Minnesota lawmakers on Thursday hashed out a bipartisan plan to legalize medical marijuana. Notably, the bill would only allow qualified patients to use the drug in oil, pill or vapor form -- smoking would not be allowed.
"This bill is citizen government at its best,” Democratic Gov. Mark Dayton said in a statement Thursday, pledging to sign the bill. “It has been led by parents, who deeply love their children, are anguished by their pain, and insist their government try to help them.”
The bipartisan deal brought together two distinctly different approaches toward medical marijuana legalization that passed through the state House and Senate earlier this month.
Based off the House version, the proposal would set up a registry available to a limited number of patients who suffer from either eight specific ailments or a terminal illness. Two manufacturers would be allowed to distribute from a total of eight locations across the state in a measure lawmakers hope to implement by the middle of next year.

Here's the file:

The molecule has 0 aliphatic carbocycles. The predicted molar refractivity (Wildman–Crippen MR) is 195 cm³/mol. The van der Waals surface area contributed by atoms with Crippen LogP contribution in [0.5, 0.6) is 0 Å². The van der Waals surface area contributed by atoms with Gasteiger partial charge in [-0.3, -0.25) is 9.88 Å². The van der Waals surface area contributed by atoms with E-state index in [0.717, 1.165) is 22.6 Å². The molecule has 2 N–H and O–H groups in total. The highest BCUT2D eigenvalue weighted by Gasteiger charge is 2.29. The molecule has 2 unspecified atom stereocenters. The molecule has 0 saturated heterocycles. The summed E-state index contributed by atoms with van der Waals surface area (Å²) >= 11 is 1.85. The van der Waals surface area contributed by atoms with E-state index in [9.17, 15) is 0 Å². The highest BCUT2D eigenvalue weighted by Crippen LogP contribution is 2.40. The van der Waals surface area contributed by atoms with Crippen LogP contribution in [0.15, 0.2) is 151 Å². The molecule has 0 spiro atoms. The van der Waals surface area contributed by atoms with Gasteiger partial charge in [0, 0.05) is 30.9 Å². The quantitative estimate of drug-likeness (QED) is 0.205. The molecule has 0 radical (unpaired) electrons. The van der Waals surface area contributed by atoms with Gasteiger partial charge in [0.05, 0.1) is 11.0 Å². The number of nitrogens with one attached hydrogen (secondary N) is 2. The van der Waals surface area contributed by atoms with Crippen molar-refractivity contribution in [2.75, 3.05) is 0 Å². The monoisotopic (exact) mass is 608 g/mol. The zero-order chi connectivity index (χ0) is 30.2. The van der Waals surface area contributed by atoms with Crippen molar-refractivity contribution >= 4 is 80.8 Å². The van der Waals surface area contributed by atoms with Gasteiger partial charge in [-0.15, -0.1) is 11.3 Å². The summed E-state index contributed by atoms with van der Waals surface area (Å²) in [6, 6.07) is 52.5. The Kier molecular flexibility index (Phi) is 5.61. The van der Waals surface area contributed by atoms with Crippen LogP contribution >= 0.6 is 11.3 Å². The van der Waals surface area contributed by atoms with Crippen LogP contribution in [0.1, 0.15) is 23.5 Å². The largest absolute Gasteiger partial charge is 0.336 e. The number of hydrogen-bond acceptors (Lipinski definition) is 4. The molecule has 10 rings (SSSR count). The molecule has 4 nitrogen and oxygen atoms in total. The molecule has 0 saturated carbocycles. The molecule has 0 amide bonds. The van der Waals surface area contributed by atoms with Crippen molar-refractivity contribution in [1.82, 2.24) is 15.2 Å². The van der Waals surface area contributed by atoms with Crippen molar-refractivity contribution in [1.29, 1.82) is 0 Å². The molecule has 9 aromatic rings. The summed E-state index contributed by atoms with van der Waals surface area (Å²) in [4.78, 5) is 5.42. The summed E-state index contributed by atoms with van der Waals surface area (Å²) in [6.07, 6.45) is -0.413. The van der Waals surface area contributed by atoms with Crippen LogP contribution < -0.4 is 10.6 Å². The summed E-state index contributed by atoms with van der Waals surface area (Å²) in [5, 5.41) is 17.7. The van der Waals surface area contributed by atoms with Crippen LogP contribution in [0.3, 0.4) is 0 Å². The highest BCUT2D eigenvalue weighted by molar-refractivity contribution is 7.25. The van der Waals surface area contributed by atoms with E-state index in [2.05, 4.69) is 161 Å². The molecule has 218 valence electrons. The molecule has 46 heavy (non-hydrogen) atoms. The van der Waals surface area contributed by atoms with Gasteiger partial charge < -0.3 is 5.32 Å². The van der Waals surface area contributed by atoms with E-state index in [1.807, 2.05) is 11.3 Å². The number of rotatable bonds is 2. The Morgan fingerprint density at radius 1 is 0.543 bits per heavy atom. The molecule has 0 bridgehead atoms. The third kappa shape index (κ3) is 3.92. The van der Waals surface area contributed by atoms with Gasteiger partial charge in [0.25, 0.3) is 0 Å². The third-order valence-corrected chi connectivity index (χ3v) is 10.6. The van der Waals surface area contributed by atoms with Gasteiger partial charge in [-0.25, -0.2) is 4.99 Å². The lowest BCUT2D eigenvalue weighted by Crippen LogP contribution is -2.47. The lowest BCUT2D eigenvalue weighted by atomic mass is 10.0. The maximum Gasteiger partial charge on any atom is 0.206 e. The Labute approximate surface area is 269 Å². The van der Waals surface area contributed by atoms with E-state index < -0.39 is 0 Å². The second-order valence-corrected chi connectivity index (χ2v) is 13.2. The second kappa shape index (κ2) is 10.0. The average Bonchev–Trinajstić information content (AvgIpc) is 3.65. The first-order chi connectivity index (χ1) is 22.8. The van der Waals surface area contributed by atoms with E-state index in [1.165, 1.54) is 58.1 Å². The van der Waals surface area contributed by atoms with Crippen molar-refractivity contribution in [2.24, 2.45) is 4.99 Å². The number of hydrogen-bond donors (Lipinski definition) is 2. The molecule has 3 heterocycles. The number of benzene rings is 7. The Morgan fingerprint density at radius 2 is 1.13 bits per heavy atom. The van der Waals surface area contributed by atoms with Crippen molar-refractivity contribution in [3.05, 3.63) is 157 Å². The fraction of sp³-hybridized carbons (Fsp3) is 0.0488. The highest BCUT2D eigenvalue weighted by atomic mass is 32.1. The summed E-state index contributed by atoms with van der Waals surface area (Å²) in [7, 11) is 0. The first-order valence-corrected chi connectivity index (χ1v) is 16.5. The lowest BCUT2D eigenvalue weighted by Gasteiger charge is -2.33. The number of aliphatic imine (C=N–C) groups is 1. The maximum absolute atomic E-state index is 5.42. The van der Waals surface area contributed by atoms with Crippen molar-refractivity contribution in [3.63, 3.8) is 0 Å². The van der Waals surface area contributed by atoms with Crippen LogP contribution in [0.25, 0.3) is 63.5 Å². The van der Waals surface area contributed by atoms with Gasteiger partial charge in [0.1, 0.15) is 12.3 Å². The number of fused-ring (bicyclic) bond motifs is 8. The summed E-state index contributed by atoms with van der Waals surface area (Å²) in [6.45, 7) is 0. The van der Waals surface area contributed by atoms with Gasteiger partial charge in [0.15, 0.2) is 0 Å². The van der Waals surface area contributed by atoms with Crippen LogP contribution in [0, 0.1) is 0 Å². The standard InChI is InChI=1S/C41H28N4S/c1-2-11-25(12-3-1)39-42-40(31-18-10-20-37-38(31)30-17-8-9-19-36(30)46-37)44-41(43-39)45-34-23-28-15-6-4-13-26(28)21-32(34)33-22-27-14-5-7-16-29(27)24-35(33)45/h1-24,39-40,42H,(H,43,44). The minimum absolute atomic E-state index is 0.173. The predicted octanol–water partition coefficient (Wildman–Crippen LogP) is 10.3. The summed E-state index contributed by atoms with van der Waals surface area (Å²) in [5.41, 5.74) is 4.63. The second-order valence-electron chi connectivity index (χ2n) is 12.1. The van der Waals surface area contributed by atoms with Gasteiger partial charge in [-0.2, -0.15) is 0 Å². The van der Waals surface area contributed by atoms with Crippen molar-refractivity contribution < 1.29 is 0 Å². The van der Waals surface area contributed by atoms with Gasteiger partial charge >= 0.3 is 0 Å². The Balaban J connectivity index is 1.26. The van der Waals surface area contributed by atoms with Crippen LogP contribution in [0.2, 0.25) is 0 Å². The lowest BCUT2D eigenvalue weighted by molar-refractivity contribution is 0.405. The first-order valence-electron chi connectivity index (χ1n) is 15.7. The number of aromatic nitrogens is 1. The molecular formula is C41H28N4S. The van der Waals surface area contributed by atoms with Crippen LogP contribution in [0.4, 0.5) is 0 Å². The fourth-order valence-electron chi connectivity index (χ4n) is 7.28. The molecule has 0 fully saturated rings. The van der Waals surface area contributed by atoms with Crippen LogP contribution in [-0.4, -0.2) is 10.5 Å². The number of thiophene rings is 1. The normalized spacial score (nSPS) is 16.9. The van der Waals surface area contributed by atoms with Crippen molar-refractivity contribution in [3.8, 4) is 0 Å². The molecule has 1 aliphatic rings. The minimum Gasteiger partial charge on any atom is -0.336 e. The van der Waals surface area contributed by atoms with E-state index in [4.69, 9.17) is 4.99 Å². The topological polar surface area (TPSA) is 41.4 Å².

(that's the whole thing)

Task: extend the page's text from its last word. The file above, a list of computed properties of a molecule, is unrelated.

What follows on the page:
Legislators cut the deal down to the wire with just days before the end of the legislative session. A conference committee still needs to adopt the measure before it’s crunch time for the House and Senate to pass the proposal before Monday.
“The fact that we were able to come together with an agreement that is going to be signed into law is thrilling for a lot of people who have been fighting very, very hard through blood, sweat and tears in order to get something done this session,” state Rep. Carly Melin, author of the House version of the bill, said in a press conference Thursday afternoon.
Currently, 21 states and the District of Columbia have laws allowing medical marijuana on the books, while two more, Colorado and Washington, allow for the recreational use of pot. Minnesota’s deal Thursday fuels a growing momentum across the country as families explore the benefits of medical cannabis for children who suffer from severe seizure disorders.
One of those parents is Angie Weaver. Her 8-year-old daughter, Amelia, is diagnosed with Davit Syndrome, meaning she could suffer from as many as 30 to 50 seizures in a single day.
“This means the world to our family. This is going to change my daughter’s life, and thousands of lives in Minnesota,” Weaver said while choking back tears at the press conference Thursday.
“My daughter is going to be able to stay in Minnesota, grow up with her cousins, and have quality of life.”